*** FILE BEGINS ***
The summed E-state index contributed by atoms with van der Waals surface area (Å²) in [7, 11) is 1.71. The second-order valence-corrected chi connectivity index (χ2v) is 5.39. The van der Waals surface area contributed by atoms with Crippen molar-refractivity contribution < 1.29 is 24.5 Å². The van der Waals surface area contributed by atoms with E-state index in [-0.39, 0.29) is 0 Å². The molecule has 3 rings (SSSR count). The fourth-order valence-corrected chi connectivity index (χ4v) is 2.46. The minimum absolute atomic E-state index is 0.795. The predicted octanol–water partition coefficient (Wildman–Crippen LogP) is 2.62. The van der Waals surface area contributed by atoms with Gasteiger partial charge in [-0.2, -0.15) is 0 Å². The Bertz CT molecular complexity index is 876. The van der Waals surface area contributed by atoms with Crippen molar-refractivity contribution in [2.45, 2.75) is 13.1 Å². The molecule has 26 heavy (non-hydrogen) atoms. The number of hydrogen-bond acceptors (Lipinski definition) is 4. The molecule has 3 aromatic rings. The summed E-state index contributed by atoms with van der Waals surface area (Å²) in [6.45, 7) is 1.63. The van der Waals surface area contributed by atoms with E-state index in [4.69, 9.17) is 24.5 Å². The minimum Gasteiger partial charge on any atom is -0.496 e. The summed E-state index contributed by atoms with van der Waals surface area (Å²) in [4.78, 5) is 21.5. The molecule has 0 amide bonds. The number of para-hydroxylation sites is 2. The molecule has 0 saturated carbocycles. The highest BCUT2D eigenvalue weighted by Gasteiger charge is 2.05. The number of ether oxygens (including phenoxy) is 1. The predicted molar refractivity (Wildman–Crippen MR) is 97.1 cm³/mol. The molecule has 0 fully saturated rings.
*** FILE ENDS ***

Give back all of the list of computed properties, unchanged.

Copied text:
The summed E-state index contributed by atoms with van der Waals surface area (Å²) in [7, 11) is 1.71. The second-order valence-corrected chi connectivity index (χ2v) is 5.39. The van der Waals surface area contributed by atoms with Crippen molar-refractivity contribution < 1.29 is 24.5 Å². The van der Waals surface area contributed by atoms with E-state index in [-0.39, 0.29) is 0 Å². The molecule has 3 rings (SSSR count). The fourth-order valence-corrected chi connectivity index (χ4v) is 2.46. The minimum absolute atomic E-state index is 0.795. The predicted octanol–water partition coefficient (Wildman–Crippen LogP) is 2.62. The van der Waals surface area contributed by atoms with Gasteiger partial charge in [-0.2, -0.15) is 0 Å². The Bertz CT molecular complexity index is 876. The van der Waals surface area contributed by atoms with Crippen molar-refractivity contribution in [2.45, 2.75) is 13.1 Å². The molecule has 26 heavy (non-hydrogen) atoms. The number of hydrogen-bond acceptors (Lipinski definition) is 4. The molecule has 3 aromatic rings. The summed E-state index contributed by atoms with van der Waals surface area (Å²) in [6.45, 7) is 1.63. The van der Waals surface area contributed by atoms with E-state index in [4.69, 9.17) is 24.5 Å². The minimum Gasteiger partial charge on any atom is -0.496 e. The summed E-state index contributed by atoms with van der Waals surface area (Å²) in [4.78, 5) is 21.5. The molecule has 0 amide bonds. The number of para-hydroxylation sites is 2. The molecule has 0 saturated carbocycles. The highest BCUT2D eigenvalue weighted by Gasteiger charge is 2.05. The number of ether oxygens (including phenoxy) is 1. The predicted molar refractivity (Wildman–Crippen MR) is 97.1 cm³/mol. The molecule has 0 fully saturated rings.